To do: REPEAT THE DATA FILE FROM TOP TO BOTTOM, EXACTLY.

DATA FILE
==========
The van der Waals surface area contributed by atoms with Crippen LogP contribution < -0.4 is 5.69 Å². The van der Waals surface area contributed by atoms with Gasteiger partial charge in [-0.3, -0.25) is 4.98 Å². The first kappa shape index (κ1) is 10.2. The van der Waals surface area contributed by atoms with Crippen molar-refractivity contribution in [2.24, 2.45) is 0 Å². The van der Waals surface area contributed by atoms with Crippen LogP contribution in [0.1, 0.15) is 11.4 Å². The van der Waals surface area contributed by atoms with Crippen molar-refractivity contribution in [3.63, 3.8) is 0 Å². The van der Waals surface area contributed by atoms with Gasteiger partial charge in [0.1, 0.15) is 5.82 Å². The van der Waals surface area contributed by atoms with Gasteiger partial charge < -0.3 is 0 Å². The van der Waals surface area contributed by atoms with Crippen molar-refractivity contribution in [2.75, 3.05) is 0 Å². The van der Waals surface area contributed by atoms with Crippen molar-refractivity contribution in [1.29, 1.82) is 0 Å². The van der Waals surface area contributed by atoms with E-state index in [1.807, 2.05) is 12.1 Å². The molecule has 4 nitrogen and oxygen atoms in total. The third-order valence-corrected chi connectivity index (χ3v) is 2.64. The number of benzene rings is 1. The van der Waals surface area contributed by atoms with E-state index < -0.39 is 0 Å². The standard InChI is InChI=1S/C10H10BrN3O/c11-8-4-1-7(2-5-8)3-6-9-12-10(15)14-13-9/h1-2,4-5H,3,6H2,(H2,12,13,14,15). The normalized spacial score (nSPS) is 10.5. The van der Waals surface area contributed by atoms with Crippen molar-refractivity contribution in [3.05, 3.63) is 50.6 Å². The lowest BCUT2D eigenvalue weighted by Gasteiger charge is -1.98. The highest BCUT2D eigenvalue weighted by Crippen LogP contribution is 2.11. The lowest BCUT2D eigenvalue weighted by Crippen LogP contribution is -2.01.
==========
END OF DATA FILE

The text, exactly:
The van der Waals surface area contributed by atoms with Crippen LogP contribution < -0.4 is 5.69 Å². The van der Waals surface area contributed by atoms with Gasteiger partial charge in [-0.3, -0.25) is 4.98 Å². The first kappa shape index (κ1) is 10.2. The van der Waals surface area contributed by atoms with Crippen molar-refractivity contribution in [2.24, 2.45) is 0 Å². The van der Waals surface area contributed by atoms with Crippen LogP contribution in [0.1, 0.15) is 11.4 Å². The van der Waals surface area contributed by atoms with Crippen molar-refractivity contribution in [3.63, 3.8) is 0 Å². The van der Waals surface area contributed by atoms with Gasteiger partial charge in [0.1, 0.15) is 5.82 Å². The van der Waals surface area contributed by atoms with Gasteiger partial charge < -0.3 is 0 Å². The van der Waals surface area contributed by atoms with Crippen molar-refractivity contribution in [2.75, 3.05) is 0 Å². The van der Waals surface area contributed by atoms with Crippen molar-refractivity contribution in [1.29, 1.82) is 0 Å². The van der Waals surface area contributed by atoms with E-state index in [1.807, 2.05) is 12.1 Å². The molecule has 4 nitrogen and oxygen atoms in total. The third-order valence-corrected chi connectivity index (χ3v) is 2.64. The number of benzene rings is 1. The van der Waals surface area contributed by atoms with E-state index < -0.39 is 0 Å². The standard InChI is InChI=1S/C10H10BrN3O/c11-8-4-1-7(2-5-8)3-6-9-12-10(15)14-13-9/h1-2,4-5H,3,6H2,(H2,12,13,14,15). The normalized spacial score (nSPS) is 10.5. The van der Waals surface area contributed by atoms with Crippen molar-refractivity contribution in [3.05, 3.63) is 50.6 Å². The lowest BCUT2D eigenvalue weighted by Gasteiger charge is -1.98. The highest BCUT2D eigenvalue weighted by Crippen LogP contribution is 2.11. The lowest BCUT2D eigenvalue weighted by Crippen LogP contribution is -2.01.